Mistaken economic policies

by Gregory Clark

Another year, another budget. And yet another increase in public debt as tax revenues yet again fail to provide the funds needed even for the budget’s highly restricted outlays.

And yet another prediction of miserable 1 to 2 percent growth rates, together with the usual poor excuses — U.S. subprime loan problems, rising oil prices, aging population, currency appreciation.

Somehow one of the world’s strongest economies enjoying the world’s lowest interest rates is supposed to be vulnerable to these pinpricks. Meanwhile, China just shrugs them off with its breakneck progress.

I have another idea. Why not simply admit there is something fundamentally wrong with Tokyo’s economic policies?

Much is made of the accumulated official debt problem — now over ¥800 trillion and still rising. This is supposed to justify the restrictive fiscal policies that cause so much damage. But in a nation of chronic savers, inveterate tax avoiders, ¥560 trillion in government financial assets and over ¥700 trillion in personal cash and deposit assets, this debt is inevitable.

What’s more it cannot be solved by unending budget stringency. All this does is slow economic growth, reduce tax revenues and cause more deficit financing, which increases the official debt, which causes more budget stringency, etc. In the year of the mouse, rats on a treadmill look sane by comparison.

Rats at least look for escape routes. Japan has long had at least three possible escape routes from its economic treadmill, all ignored.

Put forward by Seiji Ono, who heads the Association for Japanese Economic Recovery (AJER), this one says the government should be trying to spend more rather than less. In Japan’s currently depressed economy, the multiplier effects from increased budget spending would increase tax revenues enough to reduce the official debt burden. The treadmill would slow down and eventually stop.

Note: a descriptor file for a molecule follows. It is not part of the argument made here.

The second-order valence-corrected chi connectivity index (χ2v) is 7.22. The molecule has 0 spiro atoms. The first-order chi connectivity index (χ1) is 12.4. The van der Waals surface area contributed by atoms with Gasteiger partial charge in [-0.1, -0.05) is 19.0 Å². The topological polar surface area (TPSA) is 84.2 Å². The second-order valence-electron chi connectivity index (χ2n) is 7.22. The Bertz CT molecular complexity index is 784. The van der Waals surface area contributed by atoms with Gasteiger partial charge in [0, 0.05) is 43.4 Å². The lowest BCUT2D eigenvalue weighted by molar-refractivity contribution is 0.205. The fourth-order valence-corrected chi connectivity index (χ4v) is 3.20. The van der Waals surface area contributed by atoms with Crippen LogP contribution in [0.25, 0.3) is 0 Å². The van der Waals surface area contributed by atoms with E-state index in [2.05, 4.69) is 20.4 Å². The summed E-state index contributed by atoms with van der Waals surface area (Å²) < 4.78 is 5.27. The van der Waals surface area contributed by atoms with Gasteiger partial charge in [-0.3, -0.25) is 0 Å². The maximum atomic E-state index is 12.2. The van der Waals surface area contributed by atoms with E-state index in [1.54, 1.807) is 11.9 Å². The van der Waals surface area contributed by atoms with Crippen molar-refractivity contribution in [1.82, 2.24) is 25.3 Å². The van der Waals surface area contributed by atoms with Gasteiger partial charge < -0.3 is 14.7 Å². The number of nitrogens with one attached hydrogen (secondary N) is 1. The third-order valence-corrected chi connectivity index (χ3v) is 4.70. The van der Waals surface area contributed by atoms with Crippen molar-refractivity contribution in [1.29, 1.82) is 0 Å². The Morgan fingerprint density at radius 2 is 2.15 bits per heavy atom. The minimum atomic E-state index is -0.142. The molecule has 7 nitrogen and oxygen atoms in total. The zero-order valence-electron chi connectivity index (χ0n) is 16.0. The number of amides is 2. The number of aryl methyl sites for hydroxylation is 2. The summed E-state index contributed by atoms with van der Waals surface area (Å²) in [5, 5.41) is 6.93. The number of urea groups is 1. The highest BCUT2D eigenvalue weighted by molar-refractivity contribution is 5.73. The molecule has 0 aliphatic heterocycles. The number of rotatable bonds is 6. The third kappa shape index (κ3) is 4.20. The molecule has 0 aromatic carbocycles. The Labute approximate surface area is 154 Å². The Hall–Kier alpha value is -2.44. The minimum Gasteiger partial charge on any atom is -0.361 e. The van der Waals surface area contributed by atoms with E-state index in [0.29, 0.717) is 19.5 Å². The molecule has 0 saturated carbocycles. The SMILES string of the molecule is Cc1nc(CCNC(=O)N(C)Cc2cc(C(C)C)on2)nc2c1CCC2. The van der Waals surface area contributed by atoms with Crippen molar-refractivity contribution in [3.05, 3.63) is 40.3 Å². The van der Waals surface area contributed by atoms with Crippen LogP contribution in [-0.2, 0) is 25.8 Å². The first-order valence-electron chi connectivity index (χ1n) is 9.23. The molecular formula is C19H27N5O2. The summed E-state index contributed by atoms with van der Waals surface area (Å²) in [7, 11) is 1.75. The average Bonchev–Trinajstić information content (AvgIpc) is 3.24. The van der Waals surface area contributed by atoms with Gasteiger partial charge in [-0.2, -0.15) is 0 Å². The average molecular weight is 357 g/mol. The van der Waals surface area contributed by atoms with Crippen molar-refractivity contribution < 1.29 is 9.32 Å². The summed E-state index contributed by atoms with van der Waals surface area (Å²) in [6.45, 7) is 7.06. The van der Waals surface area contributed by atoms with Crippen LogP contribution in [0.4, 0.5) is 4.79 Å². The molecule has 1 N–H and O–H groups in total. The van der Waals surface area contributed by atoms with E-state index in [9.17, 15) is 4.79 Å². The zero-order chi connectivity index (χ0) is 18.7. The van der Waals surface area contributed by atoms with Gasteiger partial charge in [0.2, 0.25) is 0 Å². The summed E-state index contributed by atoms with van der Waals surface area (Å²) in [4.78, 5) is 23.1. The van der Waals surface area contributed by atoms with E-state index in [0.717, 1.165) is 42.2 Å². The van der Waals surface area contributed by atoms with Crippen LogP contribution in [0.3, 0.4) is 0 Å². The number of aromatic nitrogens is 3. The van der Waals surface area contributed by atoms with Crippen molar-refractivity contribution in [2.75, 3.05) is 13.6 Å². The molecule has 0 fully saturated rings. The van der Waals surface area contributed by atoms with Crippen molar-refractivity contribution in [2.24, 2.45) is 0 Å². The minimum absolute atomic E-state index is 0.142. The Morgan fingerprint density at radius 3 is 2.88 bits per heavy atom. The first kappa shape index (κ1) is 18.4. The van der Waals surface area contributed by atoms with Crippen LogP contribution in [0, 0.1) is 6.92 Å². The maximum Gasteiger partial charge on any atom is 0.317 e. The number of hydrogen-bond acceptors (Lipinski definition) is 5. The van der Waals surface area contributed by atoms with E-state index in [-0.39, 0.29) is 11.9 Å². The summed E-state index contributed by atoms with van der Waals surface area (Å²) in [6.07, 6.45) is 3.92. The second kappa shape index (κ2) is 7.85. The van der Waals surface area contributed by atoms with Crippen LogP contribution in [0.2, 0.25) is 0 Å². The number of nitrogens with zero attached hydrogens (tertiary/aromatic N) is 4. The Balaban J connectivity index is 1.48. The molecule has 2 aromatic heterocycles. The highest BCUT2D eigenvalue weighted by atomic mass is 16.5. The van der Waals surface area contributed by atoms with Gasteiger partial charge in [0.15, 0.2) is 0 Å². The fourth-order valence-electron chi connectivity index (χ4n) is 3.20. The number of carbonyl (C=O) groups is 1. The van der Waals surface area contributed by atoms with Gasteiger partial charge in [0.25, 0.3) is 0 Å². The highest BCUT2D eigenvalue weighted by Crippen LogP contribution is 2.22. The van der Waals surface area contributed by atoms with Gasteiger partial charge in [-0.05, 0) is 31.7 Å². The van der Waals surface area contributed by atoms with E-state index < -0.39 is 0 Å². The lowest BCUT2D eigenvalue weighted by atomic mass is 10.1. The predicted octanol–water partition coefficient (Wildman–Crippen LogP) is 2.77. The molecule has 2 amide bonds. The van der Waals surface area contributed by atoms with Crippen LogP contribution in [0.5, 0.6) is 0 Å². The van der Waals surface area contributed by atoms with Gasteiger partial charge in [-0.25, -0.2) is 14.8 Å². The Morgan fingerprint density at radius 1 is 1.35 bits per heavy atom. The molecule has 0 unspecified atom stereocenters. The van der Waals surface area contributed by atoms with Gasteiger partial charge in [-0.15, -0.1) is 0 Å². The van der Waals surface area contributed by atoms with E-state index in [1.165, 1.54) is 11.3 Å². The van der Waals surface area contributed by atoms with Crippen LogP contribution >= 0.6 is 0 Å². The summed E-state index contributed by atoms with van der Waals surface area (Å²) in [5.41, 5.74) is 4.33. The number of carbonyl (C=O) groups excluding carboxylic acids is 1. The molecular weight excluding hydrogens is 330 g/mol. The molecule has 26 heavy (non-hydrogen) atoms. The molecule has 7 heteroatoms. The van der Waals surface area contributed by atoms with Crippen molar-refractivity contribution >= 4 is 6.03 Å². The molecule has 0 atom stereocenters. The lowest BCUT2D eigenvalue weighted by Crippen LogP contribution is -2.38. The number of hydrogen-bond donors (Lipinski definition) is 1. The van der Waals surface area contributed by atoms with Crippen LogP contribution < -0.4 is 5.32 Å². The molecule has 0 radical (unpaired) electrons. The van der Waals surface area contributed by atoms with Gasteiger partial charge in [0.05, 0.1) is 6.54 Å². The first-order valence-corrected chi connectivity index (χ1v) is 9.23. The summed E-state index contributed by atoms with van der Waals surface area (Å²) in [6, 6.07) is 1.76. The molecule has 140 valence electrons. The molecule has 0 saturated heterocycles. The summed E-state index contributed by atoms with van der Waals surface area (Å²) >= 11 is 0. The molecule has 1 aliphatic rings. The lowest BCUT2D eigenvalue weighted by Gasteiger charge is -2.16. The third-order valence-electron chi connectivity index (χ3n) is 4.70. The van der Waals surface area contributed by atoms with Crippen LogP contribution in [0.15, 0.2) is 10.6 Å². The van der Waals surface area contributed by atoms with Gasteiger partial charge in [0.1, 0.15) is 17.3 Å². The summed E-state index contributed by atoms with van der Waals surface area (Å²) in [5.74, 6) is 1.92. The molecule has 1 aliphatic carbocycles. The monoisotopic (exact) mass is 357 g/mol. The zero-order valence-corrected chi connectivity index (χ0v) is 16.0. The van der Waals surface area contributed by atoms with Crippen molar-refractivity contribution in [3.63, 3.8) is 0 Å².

Also promoted by AJER, this says that Japan can solve its debt problem overnight simply by having the Bank of Japan purchase government debt directly, since interest payments on the increased debt would be going to its own entity.

Promoted by Kansai economist, Haruki Niwa, this route says that even if the BOJ refuses to cooperate, the government can create and spend its own money. There is a precedent, namely the move by former U.S. President John Kennedy in 1963 to have the U.S. government bypass the Fed with its own issue of $4.6 billion.

Each of these options makes serious economic sense in Japan’s chronic noninflationary situation. What’s more, the AJER proposals can claim the support of three top U.S. economists:

(1) Economics Nobel Prize winner, Lawrence Klein: “My proposal would be money expansion — Bank of Japan purchases of government debt.”

(2) U.S. Federal Reserve chairman Ben Bernanke speaking in 2003: “Government concerns about its outstanding stock of debt (can be) mitigated if increases in its debt are purchased by the BOJ rather than sold to the private sector,” and “with protracted deflation, excessive money creation is unlikely to be the problem.”